EGU22-2374, updated on 27 Mar 2022
EGU General Assembly 2022
© Author(s) 2022. This work is distributed under
the Creative Commons Attribution 4.0 License.

How does thawing permafrost change groundwater discharge? A case study from southern Siberia 

Li Han1, Hotaek Park2, and Lucas Menzel1
Li Han et al.
  • 1Heidelberg University, Professorship in Hydrology and Climatology, Department of Geography, Heidelberg, Germany (
  • 2Institute of Arctic Climate and Environmental Research, JAMSTEC, Yokosuka, Japan

In permafrost environments, groundwater recharge and groundwater flow are strongly affected by seasonal thawing and freezing cycles, the depth of the active layer, and the spatial coverage of permafrost. In such areas, groundwater is an important supply to the regional water resources, especially during the cold season when the frozen ground strongly restricts the water flows close to the ground and the runoff in rivers. However, due to absent or very limited groundwater observations in the permafrost domain, in combination with remoteness and harsh environments such as in Siberia, key processes and factors that control the subsurface dynamics on the large scale are not well understood yet. In a warming climate, the storage and movement of water in the subsurface system are expected to be altered through degrading permafrost and changing underground connections. However, due to the lack of corresponding studies, assumptions in this regard are very speculative.

Based on long-term daily river flow records (1950-2010) of large southern Siberian catchments (about 1,600,000 km² in total) with different permafrost conditions, we investigate the historical variations in magnitude, timing, and duration of low flow (as an indicator of groundwater dynamics) during the winter period. Our results show that the magnitude of low flow in the catchments has increased during 1950-2010, with the most considerable rise being noticed in the late 30-years period since 1980. Furthermore, we also found that the occurrence of the minflow (i.e., the minimum value of low flow) fluctuates between early and late winter in the catchments with sparse permafrost coverage. In contrast, in the catchments where continuous permafrost prevails, the minflow always occurs in late winter. Finally, for the catchments underlain by discontinuous permafrost, the timing of minflow shows relatively stable conditions in the earlier 30-year period. However, it starts fluctuating between early and late winter during the latter 30 years when a significant rise in low flow is observed. Given the unprecedented warming over the last decades in southern Siberia, these significant changes in both the magnitude and timing of low flow could be induced by the altered surface water-groundwater interactions that are triggered by the degrading permafrost. Overall, our results provide insights into the potential evolutions in the large-scale groundwater dynamics over varied temporal and spatial distributions of permafrost under a warming climate.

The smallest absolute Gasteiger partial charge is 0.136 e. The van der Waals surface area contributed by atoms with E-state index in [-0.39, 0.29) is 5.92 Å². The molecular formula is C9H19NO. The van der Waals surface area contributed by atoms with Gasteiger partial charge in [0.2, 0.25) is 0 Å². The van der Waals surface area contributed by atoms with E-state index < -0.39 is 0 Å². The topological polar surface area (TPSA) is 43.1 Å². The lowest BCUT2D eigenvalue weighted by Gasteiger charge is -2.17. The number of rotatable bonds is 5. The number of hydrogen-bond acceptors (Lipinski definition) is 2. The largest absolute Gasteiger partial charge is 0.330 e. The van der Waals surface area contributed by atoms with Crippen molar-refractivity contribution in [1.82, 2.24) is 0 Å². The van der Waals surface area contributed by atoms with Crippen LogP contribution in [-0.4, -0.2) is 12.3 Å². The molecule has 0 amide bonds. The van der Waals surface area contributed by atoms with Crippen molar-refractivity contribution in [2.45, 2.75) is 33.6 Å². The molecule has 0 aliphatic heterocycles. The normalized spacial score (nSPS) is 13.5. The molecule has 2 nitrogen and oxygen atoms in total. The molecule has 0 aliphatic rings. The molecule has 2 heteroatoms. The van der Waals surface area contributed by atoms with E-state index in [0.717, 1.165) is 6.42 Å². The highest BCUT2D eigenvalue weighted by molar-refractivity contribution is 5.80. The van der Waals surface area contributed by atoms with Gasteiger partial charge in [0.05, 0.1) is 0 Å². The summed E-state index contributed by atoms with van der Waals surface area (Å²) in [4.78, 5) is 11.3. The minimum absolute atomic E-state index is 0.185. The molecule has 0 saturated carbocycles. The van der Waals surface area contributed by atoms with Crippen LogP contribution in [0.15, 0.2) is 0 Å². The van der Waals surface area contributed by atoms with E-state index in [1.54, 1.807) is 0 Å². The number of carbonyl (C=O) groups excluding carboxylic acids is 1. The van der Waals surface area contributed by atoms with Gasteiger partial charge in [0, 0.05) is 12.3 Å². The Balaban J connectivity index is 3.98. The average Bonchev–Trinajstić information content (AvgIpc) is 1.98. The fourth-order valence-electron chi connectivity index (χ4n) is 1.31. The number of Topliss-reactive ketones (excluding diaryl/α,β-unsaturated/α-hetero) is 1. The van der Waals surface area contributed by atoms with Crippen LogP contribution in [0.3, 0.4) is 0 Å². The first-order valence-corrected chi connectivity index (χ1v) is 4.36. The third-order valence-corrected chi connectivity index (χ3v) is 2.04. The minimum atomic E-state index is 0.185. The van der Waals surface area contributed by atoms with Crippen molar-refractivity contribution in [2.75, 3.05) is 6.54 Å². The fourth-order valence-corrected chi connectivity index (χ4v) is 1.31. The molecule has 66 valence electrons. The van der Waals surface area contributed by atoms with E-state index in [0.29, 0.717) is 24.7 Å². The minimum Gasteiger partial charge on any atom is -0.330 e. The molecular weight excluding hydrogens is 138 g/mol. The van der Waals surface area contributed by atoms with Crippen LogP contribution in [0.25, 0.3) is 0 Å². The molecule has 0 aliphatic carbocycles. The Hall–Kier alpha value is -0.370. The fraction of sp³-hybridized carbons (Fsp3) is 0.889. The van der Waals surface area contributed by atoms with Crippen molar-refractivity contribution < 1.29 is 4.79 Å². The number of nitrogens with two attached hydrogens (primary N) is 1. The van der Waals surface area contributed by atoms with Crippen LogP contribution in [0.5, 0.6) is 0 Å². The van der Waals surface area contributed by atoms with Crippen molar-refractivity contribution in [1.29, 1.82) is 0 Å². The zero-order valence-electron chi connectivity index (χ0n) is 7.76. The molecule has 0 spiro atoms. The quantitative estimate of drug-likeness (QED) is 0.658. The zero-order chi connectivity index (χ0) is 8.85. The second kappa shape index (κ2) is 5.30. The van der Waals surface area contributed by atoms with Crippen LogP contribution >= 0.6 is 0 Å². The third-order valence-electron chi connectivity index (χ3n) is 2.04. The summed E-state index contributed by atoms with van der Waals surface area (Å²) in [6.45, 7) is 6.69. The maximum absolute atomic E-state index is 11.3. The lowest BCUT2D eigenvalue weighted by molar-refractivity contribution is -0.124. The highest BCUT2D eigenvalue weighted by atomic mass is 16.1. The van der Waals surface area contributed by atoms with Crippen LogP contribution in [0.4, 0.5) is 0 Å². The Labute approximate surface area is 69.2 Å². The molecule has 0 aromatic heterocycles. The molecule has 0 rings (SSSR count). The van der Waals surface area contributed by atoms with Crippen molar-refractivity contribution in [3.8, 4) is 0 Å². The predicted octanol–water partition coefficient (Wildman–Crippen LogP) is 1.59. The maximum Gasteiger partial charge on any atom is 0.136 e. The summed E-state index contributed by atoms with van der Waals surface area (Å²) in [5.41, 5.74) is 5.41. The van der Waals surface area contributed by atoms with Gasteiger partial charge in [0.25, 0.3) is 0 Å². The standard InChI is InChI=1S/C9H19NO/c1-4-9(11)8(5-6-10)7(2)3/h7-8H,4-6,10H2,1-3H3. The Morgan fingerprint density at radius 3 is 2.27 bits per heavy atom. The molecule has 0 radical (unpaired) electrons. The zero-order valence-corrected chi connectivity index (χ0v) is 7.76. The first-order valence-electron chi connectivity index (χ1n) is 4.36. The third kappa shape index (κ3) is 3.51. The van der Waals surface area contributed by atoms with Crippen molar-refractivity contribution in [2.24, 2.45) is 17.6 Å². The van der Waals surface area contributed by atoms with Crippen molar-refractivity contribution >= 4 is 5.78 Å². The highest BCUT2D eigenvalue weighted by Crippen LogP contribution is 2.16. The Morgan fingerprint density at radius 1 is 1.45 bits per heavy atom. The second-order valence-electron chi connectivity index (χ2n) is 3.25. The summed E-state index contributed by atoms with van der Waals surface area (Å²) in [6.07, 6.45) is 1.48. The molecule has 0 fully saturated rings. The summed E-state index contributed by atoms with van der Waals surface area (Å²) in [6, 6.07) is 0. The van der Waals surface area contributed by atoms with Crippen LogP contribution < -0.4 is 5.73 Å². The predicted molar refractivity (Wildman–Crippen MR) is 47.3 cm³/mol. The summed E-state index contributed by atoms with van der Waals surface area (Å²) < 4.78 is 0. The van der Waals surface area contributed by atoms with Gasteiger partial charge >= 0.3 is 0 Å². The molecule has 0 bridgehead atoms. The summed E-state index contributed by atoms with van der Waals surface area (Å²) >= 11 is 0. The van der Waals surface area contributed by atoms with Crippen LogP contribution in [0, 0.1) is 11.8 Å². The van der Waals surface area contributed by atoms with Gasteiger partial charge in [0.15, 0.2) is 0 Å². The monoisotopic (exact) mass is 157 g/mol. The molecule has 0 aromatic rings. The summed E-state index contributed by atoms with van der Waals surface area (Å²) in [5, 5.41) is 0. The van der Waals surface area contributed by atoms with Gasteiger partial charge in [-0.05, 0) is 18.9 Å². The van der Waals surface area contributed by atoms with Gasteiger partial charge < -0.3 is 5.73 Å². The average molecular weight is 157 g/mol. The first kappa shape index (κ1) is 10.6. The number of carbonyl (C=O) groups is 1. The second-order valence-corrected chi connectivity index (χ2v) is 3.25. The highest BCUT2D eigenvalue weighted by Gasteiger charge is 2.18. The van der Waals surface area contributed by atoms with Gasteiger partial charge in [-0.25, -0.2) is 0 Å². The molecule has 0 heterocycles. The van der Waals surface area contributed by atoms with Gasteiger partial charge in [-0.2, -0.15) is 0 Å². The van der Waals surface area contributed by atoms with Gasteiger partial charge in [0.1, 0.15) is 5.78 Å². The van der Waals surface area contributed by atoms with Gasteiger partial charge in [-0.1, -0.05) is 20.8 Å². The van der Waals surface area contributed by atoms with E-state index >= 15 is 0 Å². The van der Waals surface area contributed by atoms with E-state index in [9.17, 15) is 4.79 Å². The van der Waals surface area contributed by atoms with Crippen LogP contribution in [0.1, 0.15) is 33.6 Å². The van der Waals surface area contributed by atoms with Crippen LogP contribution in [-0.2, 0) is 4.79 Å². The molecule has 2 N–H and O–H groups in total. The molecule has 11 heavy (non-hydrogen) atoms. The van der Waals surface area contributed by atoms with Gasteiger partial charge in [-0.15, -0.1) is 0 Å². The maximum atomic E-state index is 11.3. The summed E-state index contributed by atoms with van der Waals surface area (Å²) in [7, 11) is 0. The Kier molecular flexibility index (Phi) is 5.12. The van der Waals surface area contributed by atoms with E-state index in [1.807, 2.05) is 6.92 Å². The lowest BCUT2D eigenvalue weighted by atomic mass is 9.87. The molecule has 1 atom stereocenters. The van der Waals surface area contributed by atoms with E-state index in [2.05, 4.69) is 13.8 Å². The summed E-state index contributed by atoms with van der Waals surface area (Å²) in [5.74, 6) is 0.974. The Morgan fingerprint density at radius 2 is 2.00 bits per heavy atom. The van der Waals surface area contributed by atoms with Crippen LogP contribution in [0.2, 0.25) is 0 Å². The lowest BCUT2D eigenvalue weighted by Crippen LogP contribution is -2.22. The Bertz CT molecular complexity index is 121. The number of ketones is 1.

How to cite: Han, L., Park, H., and Menzel, L.: How does thawing permafrost change groundwater discharge? A case study from southern Siberia , EGU General Assembly 2022, Vienna, Austria, 23–27 May 2022, EGU22-2374,, 2022.

Corresponding presentation materials formerly uploaded have been withdrawn.